PowerShell to the Rescue
I don’t often take time to thank authors for their articles, but the timing of “Power- Shell 101, Lesson 4” (May 2008, InstantDoc ID 98447) was so fortuitous that I had to drop a line. I’m an IT generalist, and sometimes it’s difficult to determine which articles I should spend my limited time reading. One series I’ve been keeping up with is Robert Sheldon’s PowerShell series.
The day after reading Lesson 4, I was trying to use Exchange Management Shell to run a built-in script to make public folder changes. I had successfully run the command once, so I knew my syntax was correct. But when I used the up arrow to bring the command back, then simply changed the name of the folder, it kept failing. However, when I used the public folder name with other Exchange Shell commands, they worked. The folder name contained two words separated by a space, and I was trying to submit the name inside double quotes (as per Microsoft documentation)—that is, “X Y”.
Based on the error, it seemed the script was interpreting word Y as a command instead of part of the folder name. I theorized the script was receiving X Y from the script instead of “X Y”. So, how would I get the name to the script still in quotes? Did I remember something about quotes within quotes? I tried ‘”X Y”’. Sure enough, it worked like a charm. So, thanks to your impeccable timing, I avoided a very long day.
—Rich Van Alstine
What About Windows’ Built-in Defragmenter?
Your product comparison in “3 Enterprise Disk Defragmenters” (May 2008, Instant- Doc ID 98577) was very interesting. I’d like to know how well these defragmenters compare with the included—and free— Windows Disk Defragmenter in the way they analyze and defragment drives and files. Such information would help me decide whether the extra features of the three defragmenters you tested make a purchase worthwhile.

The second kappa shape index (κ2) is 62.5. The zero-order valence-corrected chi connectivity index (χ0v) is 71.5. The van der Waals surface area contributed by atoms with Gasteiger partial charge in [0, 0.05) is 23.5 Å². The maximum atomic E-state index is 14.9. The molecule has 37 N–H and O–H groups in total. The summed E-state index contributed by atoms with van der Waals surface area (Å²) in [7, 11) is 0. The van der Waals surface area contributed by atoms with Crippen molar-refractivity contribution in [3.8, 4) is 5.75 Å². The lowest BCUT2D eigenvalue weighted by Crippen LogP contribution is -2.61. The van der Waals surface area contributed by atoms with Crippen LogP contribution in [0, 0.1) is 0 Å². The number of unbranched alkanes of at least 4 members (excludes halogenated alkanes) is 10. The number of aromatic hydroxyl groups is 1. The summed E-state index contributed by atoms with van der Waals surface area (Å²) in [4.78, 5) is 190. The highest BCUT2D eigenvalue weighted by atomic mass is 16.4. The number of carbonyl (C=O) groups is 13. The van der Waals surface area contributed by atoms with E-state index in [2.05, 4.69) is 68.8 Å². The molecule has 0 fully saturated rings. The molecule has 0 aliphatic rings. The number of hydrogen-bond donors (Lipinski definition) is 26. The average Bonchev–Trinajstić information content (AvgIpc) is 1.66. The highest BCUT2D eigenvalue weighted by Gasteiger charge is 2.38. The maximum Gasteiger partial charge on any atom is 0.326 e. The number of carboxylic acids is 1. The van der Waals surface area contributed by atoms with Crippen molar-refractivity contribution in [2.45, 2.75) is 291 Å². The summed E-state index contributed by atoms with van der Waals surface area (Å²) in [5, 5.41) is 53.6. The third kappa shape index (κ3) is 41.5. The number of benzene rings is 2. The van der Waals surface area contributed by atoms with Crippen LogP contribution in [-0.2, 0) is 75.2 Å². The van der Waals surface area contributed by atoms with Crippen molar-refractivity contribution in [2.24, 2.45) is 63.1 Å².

Thanks for the feedback! You bring up an excellent question. Windows’ built-in tool is by no means a poor choice. On the contrary, the tool was created by Executive Software (the same company that created Diskeeper) and licensed by Microsoft. However, the tool is limited. Versions earlier than Windows Vista’s incarnation can’t be easily scheduled, and it can’t defrag system files (e.g., the hibernation file, the paging file, the Master File Table—MFT) that are in use. Third-party tools also do a better job of defragmenting the hard disk in one pass, whereas the built-in tool might require multiple passes. And if you need to centrally manage the defragmentation of all your servers or workstations, you’ll have to look at the third-party tools.
—Eric B. Rux
Don’t Fear the Command Line
I just wanted to take a moment and tell you that Mark Minasi’s Windows Power Tools columns (windowsitpro.com/departments/departmentID/929/929.html) are fantastic. It’s always a breath of fresh air when someone isn’t afraid to talk about the benefits of the command line.
Antivirus Scanners: Read the Fine Print!
After reading Gayle Rodcay’s excellent “Enterprise Antivirus Software” Buyer’s Guide (May 2008, Instant Doc ID 98441), I thought it was important to clarify the following sentence: “Antivirus products should scan memory, all drives, and the registry.” The “all drives” reference would read OK if the author specified antivirus scan exclusions.
More specifically, for Microsoft Exchange Server systems, it’s important that file-level antivirus scanners don’t scan the Exchange databases and transaction log drives. These scanners can mistakenly identify the structure of transaction logs as virus-like and delete or quarantine the log! I’m always surprised by how many companies install file-level scanners on their Exchange servers without defining exclusions.
Please refer to the Microsoft articles “The Exchange database store may not mount in Exchange Server 2003 or in Exchange 2000 Server, and event IDs 9175, 486, 455, 413, and 5 may be logged” (support.microsoft.com/kb/896143) and “Overview of Exchange Server 2003 and antivirus software” (support.microsoft.com/kb/823166) for further information.